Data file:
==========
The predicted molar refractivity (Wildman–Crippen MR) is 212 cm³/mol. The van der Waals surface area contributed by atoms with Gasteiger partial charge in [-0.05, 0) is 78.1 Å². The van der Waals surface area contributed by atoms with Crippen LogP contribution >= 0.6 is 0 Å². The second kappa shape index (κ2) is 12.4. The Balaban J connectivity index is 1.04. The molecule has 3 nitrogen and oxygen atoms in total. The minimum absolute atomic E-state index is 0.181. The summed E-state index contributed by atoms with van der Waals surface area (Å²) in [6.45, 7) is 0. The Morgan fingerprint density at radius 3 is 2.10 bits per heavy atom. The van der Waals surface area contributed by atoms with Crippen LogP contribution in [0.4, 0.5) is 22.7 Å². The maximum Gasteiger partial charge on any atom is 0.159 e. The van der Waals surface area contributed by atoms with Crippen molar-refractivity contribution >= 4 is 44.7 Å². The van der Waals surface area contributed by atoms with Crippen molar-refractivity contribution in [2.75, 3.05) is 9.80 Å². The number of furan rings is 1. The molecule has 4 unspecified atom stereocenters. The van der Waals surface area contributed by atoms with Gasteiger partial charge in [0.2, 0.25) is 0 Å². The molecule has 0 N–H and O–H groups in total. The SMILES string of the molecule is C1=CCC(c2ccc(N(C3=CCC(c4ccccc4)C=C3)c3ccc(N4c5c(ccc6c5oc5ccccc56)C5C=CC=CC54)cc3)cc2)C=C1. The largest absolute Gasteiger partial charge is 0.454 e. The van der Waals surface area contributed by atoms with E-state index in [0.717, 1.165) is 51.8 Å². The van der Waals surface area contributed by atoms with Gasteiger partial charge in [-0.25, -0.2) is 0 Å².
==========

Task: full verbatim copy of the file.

The predicted molar refractivity (Wildman–Crippen MR) is 212 cm³/mol. The van der Waals surface area contributed by atoms with Gasteiger partial charge in [-0.05, 0) is 78.1 Å². The van der Waals surface area contributed by atoms with Crippen LogP contribution >= 0.6 is 0 Å². The second kappa shape index (κ2) is 12.4. The Balaban J connectivity index is 1.04. The molecule has 3 nitrogen and oxygen atoms in total. The minimum absolute atomic E-state index is 0.181. The summed E-state index contributed by atoms with van der Waals surface area (Å²) in [6.45, 7) is 0. The Morgan fingerprint density at radius 3 is 2.10 bits per heavy atom. The van der Waals surface area contributed by atoms with Crippen LogP contribution in [0.4, 0.5) is 22.7 Å². The maximum Gasteiger partial charge on any atom is 0.159 e. The van der Waals surface area contributed by atoms with Crippen molar-refractivity contribution >= 4 is 44.7 Å². The van der Waals surface area contributed by atoms with Crippen molar-refractivity contribution in [2.75, 3.05) is 9.80 Å². The number of furan rings is 1. The molecule has 4 unspecified atom stereocenters. The van der Waals surface area contributed by atoms with Gasteiger partial charge in [0.2, 0.25) is 0 Å². The molecule has 0 N–H and O–H groups in total. The SMILES string of the molecule is C1=CCC(c2ccc(N(C3=CCC(c4ccccc4)C=C3)c3ccc(N4c5c(ccc6c5oc5ccccc56)C5C=CC=CC54)cc3)cc2)C=C1. The largest absolute Gasteiger partial charge is 0.454 e. The van der Waals surface area contributed by atoms with E-state index in [0.717, 1.165) is 51.8 Å². The van der Waals surface area contributed by atoms with Gasteiger partial charge in [-0.25, -0.2) is 0 Å².